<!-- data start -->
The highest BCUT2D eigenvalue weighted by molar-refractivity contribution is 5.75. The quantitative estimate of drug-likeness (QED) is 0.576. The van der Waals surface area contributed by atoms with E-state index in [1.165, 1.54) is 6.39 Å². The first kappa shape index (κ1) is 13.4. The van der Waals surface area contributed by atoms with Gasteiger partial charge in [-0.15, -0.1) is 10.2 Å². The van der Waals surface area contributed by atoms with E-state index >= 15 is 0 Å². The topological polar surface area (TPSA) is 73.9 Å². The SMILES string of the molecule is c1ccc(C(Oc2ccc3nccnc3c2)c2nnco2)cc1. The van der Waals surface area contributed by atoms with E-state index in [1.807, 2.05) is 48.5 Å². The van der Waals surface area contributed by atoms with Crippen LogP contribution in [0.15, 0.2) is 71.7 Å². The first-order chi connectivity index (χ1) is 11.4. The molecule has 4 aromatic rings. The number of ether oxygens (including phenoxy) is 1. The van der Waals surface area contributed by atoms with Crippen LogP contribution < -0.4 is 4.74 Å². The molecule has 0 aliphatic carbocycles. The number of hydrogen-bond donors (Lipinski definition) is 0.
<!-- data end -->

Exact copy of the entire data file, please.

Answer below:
The highest BCUT2D eigenvalue weighted by molar-refractivity contribution is 5.75. The quantitative estimate of drug-likeness (QED) is 0.576. The van der Waals surface area contributed by atoms with E-state index in [1.165, 1.54) is 6.39 Å². The first kappa shape index (κ1) is 13.4. The van der Waals surface area contributed by atoms with Gasteiger partial charge in [-0.15, -0.1) is 10.2 Å². The van der Waals surface area contributed by atoms with E-state index >= 15 is 0 Å². The topological polar surface area (TPSA) is 73.9 Å². The SMILES string of the molecule is c1ccc(C(Oc2ccc3nccnc3c2)c2nnco2)cc1. The van der Waals surface area contributed by atoms with E-state index in [1.807, 2.05) is 48.5 Å². The van der Waals surface area contributed by atoms with Crippen LogP contribution in [0.15, 0.2) is 71.7 Å². The first-order chi connectivity index (χ1) is 11.4. The molecule has 4 aromatic rings. The number of ether oxygens (including phenoxy) is 1. The van der Waals surface area contributed by atoms with Crippen LogP contribution < -0.4 is 4.74 Å². The molecule has 0 aliphatic carbocycles. The number of hydrogen-bond donors (Lipinski definition) is 0.